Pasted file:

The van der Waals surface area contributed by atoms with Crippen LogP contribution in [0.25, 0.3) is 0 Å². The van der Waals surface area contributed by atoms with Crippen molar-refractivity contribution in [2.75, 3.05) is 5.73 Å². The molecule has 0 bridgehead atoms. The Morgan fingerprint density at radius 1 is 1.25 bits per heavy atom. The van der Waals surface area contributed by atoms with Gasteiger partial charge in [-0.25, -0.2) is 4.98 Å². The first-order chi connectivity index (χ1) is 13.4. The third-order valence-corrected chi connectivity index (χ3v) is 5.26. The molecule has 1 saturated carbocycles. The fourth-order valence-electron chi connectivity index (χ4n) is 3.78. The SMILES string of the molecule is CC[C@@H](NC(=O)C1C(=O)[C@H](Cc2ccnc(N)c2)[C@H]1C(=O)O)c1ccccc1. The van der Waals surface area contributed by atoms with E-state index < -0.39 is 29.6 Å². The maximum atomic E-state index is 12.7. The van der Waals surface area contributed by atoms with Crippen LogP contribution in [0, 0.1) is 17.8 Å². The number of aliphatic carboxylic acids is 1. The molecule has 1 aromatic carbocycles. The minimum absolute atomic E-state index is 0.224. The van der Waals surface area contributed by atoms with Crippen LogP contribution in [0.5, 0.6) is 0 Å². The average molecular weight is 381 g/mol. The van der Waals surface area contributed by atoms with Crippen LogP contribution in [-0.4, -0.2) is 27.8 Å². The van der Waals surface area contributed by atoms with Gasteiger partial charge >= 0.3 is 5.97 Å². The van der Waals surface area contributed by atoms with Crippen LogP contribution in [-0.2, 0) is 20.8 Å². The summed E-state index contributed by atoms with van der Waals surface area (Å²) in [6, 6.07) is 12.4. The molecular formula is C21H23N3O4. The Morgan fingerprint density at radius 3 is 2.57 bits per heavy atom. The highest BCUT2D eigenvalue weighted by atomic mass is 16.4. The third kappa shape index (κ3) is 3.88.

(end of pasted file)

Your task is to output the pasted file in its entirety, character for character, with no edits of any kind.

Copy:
The van der Waals surface area contributed by atoms with Crippen LogP contribution in [0.25, 0.3) is 0 Å². The van der Waals surface area contributed by atoms with Crippen molar-refractivity contribution in [2.75, 3.05) is 5.73 Å². The molecule has 0 bridgehead atoms. The Morgan fingerprint density at radius 1 is 1.25 bits per heavy atom. The van der Waals surface area contributed by atoms with Gasteiger partial charge in [-0.25, -0.2) is 4.98 Å². The first-order chi connectivity index (χ1) is 13.4. The third-order valence-corrected chi connectivity index (χ3v) is 5.26. The molecule has 1 saturated carbocycles. The fourth-order valence-electron chi connectivity index (χ4n) is 3.78. The SMILES string of the molecule is CC[C@@H](NC(=O)C1C(=O)[C@H](Cc2ccnc(N)c2)[C@H]1C(=O)O)c1ccccc1. The van der Waals surface area contributed by atoms with E-state index < -0.39 is 29.6 Å². The maximum atomic E-state index is 12.7. The van der Waals surface area contributed by atoms with Crippen LogP contribution in [0, 0.1) is 17.8 Å². The number of aliphatic carboxylic acids is 1. The molecule has 1 aromatic carbocycles. The minimum absolute atomic E-state index is 0.224. The van der Waals surface area contributed by atoms with Crippen LogP contribution in [0.5, 0.6) is 0 Å². The average molecular weight is 381 g/mol. The van der Waals surface area contributed by atoms with Crippen LogP contribution in [-0.4, -0.2) is 27.8 Å². The van der Waals surface area contributed by atoms with Gasteiger partial charge >= 0.3 is 5.97 Å². The van der Waals surface area contributed by atoms with Crippen LogP contribution in [-0.2, 0) is 20.8 Å². The summed E-state index contributed by atoms with van der Waals surface area (Å²) in [6, 6.07) is 12.4. The molecular formula is C21H23N3O4. The Morgan fingerprint density at radius 3 is 2.57 bits per heavy atom. The highest BCUT2D eigenvalue weighted by atomic mass is 16.4. The third kappa shape index (κ3) is 3.88.